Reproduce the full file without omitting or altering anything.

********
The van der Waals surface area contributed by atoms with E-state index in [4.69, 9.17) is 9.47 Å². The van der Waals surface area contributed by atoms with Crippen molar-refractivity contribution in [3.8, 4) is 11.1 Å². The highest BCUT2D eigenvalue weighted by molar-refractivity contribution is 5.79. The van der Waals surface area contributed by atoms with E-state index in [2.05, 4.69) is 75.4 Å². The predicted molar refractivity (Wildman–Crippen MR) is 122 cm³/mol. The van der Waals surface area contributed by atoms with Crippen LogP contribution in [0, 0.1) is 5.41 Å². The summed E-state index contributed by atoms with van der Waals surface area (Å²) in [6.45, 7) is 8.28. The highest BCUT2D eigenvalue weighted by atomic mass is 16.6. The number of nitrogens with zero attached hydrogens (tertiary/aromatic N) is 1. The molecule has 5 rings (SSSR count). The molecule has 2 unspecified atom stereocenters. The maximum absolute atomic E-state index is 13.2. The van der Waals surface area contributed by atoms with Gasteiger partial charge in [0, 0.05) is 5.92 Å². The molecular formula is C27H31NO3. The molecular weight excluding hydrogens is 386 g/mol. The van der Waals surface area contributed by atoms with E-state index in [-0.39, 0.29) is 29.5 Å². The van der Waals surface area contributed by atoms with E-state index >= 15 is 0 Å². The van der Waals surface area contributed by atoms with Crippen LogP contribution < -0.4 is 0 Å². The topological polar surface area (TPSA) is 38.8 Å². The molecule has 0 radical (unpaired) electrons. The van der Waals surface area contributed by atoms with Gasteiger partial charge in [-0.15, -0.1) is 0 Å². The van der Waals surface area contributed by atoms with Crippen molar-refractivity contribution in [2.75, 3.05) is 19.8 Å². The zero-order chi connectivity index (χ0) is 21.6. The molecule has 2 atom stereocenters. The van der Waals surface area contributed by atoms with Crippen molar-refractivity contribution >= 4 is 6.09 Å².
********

The van der Waals surface area contributed by atoms with E-state index in [4.69, 9.17) is 9.47 Å². The van der Waals surface area contributed by atoms with Crippen molar-refractivity contribution in [3.8, 4) is 11.1 Å². The highest BCUT2D eigenvalue weighted by molar-refractivity contribution is 5.79. The van der Waals surface area contributed by atoms with E-state index in [2.05, 4.69) is 75.4 Å². The predicted molar refractivity (Wildman–Crippen MR) is 122 cm³/mol. The van der Waals surface area contributed by atoms with Crippen LogP contribution in [0, 0.1) is 5.41 Å². The summed E-state index contributed by atoms with van der Waals surface area (Å²) in [6.45, 7) is 8.28. The highest BCUT2D eigenvalue weighted by atomic mass is 16.6. The number of nitrogens with zero attached hydrogens (tertiary/aromatic N) is 1. The molecule has 5 rings (SSSR count). The molecule has 2 unspecified atom stereocenters. The maximum absolute atomic E-state index is 13.2. The van der Waals surface area contributed by atoms with Gasteiger partial charge in [0, 0.05) is 5.92 Å². The molecular formula is C27H31NO3. The molecular weight excluding hydrogens is 386 g/mol. The van der Waals surface area contributed by atoms with E-state index in [-0.39, 0.29) is 29.5 Å². The van der Waals surface area contributed by atoms with E-state index >= 15 is 0 Å². The van der Waals surface area contributed by atoms with Crippen LogP contribution < -0.4 is 0 Å². The topological polar surface area (TPSA) is 38.8 Å². The molecule has 0 radical (unpaired) electrons. The van der Waals surface area contributed by atoms with Gasteiger partial charge in [-0.15, -0.1) is 0 Å². The van der Waals surface area contributed by atoms with Crippen molar-refractivity contribution in [2.75, 3.05) is 19.8 Å². The zero-order chi connectivity index (χ0) is 21.6. The molecule has 2 atom stereocenters. The van der Waals surface area contributed by atoms with Crippen molar-refractivity contribution >= 4 is 6.09 Å².